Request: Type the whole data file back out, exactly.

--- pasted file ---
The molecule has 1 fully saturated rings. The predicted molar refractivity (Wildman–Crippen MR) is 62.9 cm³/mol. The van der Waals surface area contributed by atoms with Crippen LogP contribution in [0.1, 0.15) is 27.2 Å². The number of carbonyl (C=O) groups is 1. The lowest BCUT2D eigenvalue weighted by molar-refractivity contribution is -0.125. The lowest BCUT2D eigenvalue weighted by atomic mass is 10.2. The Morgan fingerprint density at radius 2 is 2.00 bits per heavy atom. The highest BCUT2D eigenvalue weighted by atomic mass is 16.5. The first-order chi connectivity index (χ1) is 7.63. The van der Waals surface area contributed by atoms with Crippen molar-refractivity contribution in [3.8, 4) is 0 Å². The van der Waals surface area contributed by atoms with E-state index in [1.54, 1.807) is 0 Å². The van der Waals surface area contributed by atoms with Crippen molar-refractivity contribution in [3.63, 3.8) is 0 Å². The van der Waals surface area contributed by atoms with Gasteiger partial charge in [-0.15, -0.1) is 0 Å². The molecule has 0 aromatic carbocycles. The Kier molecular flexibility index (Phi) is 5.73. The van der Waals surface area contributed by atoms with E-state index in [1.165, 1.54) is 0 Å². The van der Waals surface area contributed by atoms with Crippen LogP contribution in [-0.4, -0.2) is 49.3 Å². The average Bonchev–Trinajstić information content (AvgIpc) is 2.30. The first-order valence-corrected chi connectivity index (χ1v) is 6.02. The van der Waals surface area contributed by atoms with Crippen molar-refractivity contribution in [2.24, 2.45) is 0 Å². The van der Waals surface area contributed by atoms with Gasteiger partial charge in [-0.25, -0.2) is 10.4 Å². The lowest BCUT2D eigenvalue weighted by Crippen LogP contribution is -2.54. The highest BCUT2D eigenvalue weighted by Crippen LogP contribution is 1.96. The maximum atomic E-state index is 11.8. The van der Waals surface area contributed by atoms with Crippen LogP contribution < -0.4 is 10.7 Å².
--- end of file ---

The molecule has 1 fully saturated rings. The predicted molar refractivity (Wildman–Crippen MR) is 62.9 cm³/mol. The van der Waals surface area contributed by atoms with Crippen LogP contribution in [0.1, 0.15) is 27.2 Å². The number of carbonyl (C=O) groups is 1. The lowest BCUT2D eigenvalue weighted by molar-refractivity contribution is -0.125. The lowest BCUT2D eigenvalue weighted by atomic mass is 10.2. The Morgan fingerprint density at radius 2 is 2.00 bits per heavy atom. The highest BCUT2D eigenvalue weighted by atomic mass is 16.5. The first-order chi connectivity index (χ1) is 7.63. The van der Waals surface area contributed by atoms with Crippen molar-refractivity contribution in [3.8, 4) is 0 Å². The van der Waals surface area contributed by atoms with E-state index in [1.54, 1.807) is 0 Å². The van der Waals surface area contributed by atoms with Crippen molar-refractivity contribution in [3.63, 3.8) is 0 Å². The van der Waals surface area contributed by atoms with Gasteiger partial charge in [-0.15, -0.1) is 0 Å². The molecule has 0 aromatic carbocycles. The Kier molecular flexibility index (Phi) is 5.73. The van der Waals surface area contributed by atoms with E-state index in [1.165, 1.54) is 0 Å². The van der Waals surface area contributed by atoms with Crippen LogP contribution in [-0.4, -0.2) is 49.3 Å². The average Bonchev–Trinajstić information content (AvgIpc) is 2.30. The first-order valence-corrected chi connectivity index (χ1v) is 6.02. The van der Waals surface area contributed by atoms with Crippen molar-refractivity contribution in [2.24, 2.45) is 0 Å². The van der Waals surface area contributed by atoms with Gasteiger partial charge in [-0.25, -0.2) is 10.4 Å². The lowest BCUT2D eigenvalue weighted by Crippen LogP contribution is -2.54. The highest BCUT2D eigenvalue weighted by Crippen LogP contribution is 1.96. The maximum atomic E-state index is 11.8. The van der Waals surface area contributed by atoms with Crippen LogP contribution < -0.4 is 10.7 Å².